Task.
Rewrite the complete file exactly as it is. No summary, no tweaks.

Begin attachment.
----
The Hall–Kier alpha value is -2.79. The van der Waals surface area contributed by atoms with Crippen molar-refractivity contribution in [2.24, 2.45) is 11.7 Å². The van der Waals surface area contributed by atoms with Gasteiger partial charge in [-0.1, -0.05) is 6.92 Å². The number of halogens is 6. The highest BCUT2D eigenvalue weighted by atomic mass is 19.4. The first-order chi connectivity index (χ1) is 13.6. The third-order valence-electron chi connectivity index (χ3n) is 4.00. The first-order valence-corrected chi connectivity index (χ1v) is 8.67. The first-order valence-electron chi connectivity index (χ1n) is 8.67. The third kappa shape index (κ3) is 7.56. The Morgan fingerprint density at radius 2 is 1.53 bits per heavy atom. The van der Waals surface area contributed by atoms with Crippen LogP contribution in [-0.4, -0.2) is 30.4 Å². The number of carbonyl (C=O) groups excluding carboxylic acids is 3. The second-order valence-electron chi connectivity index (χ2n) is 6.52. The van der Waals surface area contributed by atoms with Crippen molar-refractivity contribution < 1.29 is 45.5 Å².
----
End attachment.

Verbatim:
The Hall–Kier alpha value is -2.79. The van der Waals surface area contributed by atoms with Crippen molar-refractivity contribution in [2.24, 2.45) is 11.7 Å². The van der Waals surface area contributed by atoms with Gasteiger partial charge in [-0.1, -0.05) is 6.92 Å². The number of halogens is 6. The highest BCUT2D eigenvalue weighted by atomic mass is 19.4. The first-order chi connectivity index (χ1) is 13.6. The third-order valence-electron chi connectivity index (χ3n) is 4.00. The first-order valence-corrected chi connectivity index (χ1v) is 8.67. The first-order valence-electron chi connectivity index (χ1n) is 8.67. The third kappa shape index (κ3) is 7.56. The Morgan fingerprint density at radius 2 is 1.53 bits per heavy atom. The van der Waals surface area contributed by atoms with Crippen LogP contribution in [-0.4, -0.2) is 30.4 Å². The number of carbonyl (C=O) groups excluding carboxylic acids is 3. The second-order valence-electron chi connectivity index (χ2n) is 6.52. The van der Waals surface area contributed by atoms with Crippen molar-refractivity contribution < 1.29 is 45.5 Å².